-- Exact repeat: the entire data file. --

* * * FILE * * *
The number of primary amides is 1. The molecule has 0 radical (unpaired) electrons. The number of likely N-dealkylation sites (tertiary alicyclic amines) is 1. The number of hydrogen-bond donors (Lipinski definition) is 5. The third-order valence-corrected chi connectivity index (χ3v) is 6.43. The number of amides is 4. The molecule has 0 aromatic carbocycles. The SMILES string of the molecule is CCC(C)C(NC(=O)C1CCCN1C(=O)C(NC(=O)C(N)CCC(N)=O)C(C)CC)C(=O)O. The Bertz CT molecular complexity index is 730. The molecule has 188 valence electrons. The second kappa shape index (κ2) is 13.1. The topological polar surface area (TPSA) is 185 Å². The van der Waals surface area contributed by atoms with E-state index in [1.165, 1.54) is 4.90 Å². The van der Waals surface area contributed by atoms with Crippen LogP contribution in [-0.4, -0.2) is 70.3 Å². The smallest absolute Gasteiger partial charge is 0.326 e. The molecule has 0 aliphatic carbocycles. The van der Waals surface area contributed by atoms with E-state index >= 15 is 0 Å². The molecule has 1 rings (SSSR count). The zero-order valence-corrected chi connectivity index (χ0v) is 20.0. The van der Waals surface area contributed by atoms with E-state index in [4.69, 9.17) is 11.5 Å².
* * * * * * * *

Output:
The number of primary amides is 1. The molecule has 0 radical (unpaired) electrons. The number of likely N-dealkylation sites (tertiary alicyclic amines) is 1. The number of hydrogen-bond donors (Lipinski definition) is 5. The third-order valence-corrected chi connectivity index (χ3v) is 6.43. The number of amides is 4. The molecule has 0 aromatic carbocycles. The SMILES string of the molecule is CCC(C)C(NC(=O)C1CCCN1C(=O)C(NC(=O)C(N)CCC(N)=O)C(C)CC)C(=O)O. The Bertz CT molecular complexity index is 730. The molecule has 188 valence electrons. The second kappa shape index (κ2) is 13.1. The topological polar surface area (TPSA) is 185 Å². The van der Waals surface area contributed by atoms with E-state index in [1.165, 1.54) is 4.90 Å². The van der Waals surface area contributed by atoms with Crippen LogP contribution in [-0.4, -0.2) is 70.3 Å². The smallest absolute Gasteiger partial charge is 0.326 e. The molecule has 0 aliphatic carbocycles. The van der Waals surface area contributed by atoms with E-state index >= 15 is 0 Å². The molecule has 1 rings (SSSR count). The zero-order valence-corrected chi connectivity index (χ0v) is 20.0. The van der Waals surface area contributed by atoms with E-state index in [4.69, 9.17) is 11.5 Å².